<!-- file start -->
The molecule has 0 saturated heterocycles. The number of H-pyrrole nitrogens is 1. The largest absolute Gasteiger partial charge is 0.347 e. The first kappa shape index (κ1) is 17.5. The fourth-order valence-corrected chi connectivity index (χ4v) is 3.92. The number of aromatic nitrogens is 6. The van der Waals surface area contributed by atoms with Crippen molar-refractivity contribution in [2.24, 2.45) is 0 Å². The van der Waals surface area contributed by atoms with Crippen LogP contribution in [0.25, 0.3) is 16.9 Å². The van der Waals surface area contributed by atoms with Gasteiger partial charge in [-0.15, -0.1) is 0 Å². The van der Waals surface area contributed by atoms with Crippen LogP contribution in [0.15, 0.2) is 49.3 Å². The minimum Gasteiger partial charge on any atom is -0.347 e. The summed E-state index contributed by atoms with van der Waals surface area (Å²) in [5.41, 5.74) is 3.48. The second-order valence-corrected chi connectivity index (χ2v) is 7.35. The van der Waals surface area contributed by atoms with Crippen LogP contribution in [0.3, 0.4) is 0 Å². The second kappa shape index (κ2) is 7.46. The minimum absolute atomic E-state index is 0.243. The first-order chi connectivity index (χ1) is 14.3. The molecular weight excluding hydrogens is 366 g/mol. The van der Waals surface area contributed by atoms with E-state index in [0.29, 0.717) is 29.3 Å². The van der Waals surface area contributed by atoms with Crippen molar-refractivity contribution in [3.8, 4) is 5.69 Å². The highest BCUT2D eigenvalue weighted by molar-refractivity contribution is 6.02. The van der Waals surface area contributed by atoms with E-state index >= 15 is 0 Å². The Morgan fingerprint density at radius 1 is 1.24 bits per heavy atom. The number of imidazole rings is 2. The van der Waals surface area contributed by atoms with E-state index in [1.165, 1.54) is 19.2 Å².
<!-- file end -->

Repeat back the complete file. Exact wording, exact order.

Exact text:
The molecule has 0 saturated heterocycles. The number of H-pyrrole nitrogens is 1. The largest absolute Gasteiger partial charge is 0.347 e. The first kappa shape index (κ1) is 17.5. The fourth-order valence-corrected chi connectivity index (χ4v) is 3.92. The number of aromatic nitrogens is 6. The van der Waals surface area contributed by atoms with Crippen molar-refractivity contribution in [2.24, 2.45) is 0 Å². The van der Waals surface area contributed by atoms with Crippen LogP contribution in [0.25, 0.3) is 16.9 Å². The van der Waals surface area contributed by atoms with Gasteiger partial charge in [-0.15, -0.1) is 0 Å². The van der Waals surface area contributed by atoms with Crippen LogP contribution in [0.15, 0.2) is 49.3 Å². The minimum Gasteiger partial charge on any atom is -0.347 e. The summed E-state index contributed by atoms with van der Waals surface area (Å²) in [5.41, 5.74) is 3.48. The second-order valence-corrected chi connectivity index (χ2v) is 7.35. The van der Waals surface area contributed by atoms with Crippen LogP contribution in [0.3, 0.4) is 0 Å². The second kappa shape index (κ2) is 7.46. The minimum absolute atomic E-state index is 0.243. The first-order chi connectivity index (χ1) is 14.3. The molecular weight excluding hydrogens is 366 g/mol. The van der Waals surface area contributed by atoms with E-state index in [0.29, 0.717) is 29.3 Å². The van der Waals surface area contributed by atoms with Crippen molar-refractivity contribution in [3.8, 4) is 5.69 Å². The highest BCUT2D eigenvalue weighted by molar-refractivity contribution is 6.02. The van der Waals surface area contributed by atoms with E-state index >= 15 is 0 Å². The Morgan fingerprint density at radius 1 is 1.24 bits per heavy atom. The number of imidazole rings is 2. The van der Waals surface area contributed by atoms with E-state index in [1.165, 1.54) is 19.2 Å².